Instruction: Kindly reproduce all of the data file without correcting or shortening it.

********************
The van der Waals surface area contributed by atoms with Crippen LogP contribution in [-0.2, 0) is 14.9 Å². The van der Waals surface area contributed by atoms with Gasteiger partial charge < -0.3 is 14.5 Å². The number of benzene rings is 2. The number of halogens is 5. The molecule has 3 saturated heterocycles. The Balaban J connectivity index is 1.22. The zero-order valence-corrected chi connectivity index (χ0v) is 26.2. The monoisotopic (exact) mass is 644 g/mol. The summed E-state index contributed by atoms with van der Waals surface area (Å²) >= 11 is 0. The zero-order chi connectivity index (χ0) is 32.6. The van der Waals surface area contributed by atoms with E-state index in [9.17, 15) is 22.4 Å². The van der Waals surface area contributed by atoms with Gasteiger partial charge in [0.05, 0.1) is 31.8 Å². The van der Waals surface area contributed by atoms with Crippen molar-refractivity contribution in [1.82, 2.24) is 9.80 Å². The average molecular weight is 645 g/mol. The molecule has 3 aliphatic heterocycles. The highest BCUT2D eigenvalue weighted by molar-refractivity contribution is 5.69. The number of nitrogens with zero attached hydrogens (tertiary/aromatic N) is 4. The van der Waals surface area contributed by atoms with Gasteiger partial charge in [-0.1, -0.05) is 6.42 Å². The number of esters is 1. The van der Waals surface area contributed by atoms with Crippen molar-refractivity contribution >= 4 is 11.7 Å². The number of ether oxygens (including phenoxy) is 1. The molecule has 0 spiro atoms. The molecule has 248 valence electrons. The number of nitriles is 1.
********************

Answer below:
The van der Waals surface area contributed by atoms with Crippen LogP contribution in [-0.2, 0) is 14.9 Å². The van der Waals surface area contributed by atoms with Gasteiger partial charge < -0.3 is 14.5 Å². The number of benzene rings is 2. The number of halogens is 5. The molecule has 3 saturated heterocycles. The Balaban J connectivity index is 1.22. The zero-order valence-corrected chi connectivity index (χ0v) is 26.2. The monoisotopic (exact) mass is 644 g/mol. The summed E-state index contributed by atoms with van der Waals surface area (Å²) >= 11 is 0. The zero-order chi connectivity index (χ0) is 32.6. The van der Waals surface area contributed by atoms with E-state index in [9.17, 15) is 22.4 Å². The van der Waals surface area contributed by atoms with Gasteiger partial charge in [0.05, 0.1) is 31.8 Å². The van der Waals surface area contributed by atoms with Crippen molar-refractivity contribution in [1.82, 2.24) is 9.80 Å². The average molecular weight is 645 g/mol. The molecule has 3 aliphatic heterocycles. The highest BCUT2D eigenvalue weighted by molar-refractivity contribution is 5.69. The number of nitrogens with zero attached hydrogens (tertiary/aromatic N) is 4. The van der Waals surface area contributed by atoms with Gasteiger partial charge in [-0.1, -0.05) is 6.42 Å². The number of esters is 1. The van der Waals surface area contributed by atoms with Crippen molar-refractivity contribution >= 4 is 11.7 Å². The number of ether oxygens (including phenoxy) is 1. The molecule has 0 spiro atoms. The molecule has 248 valence electrons. The number of nitriles is 1.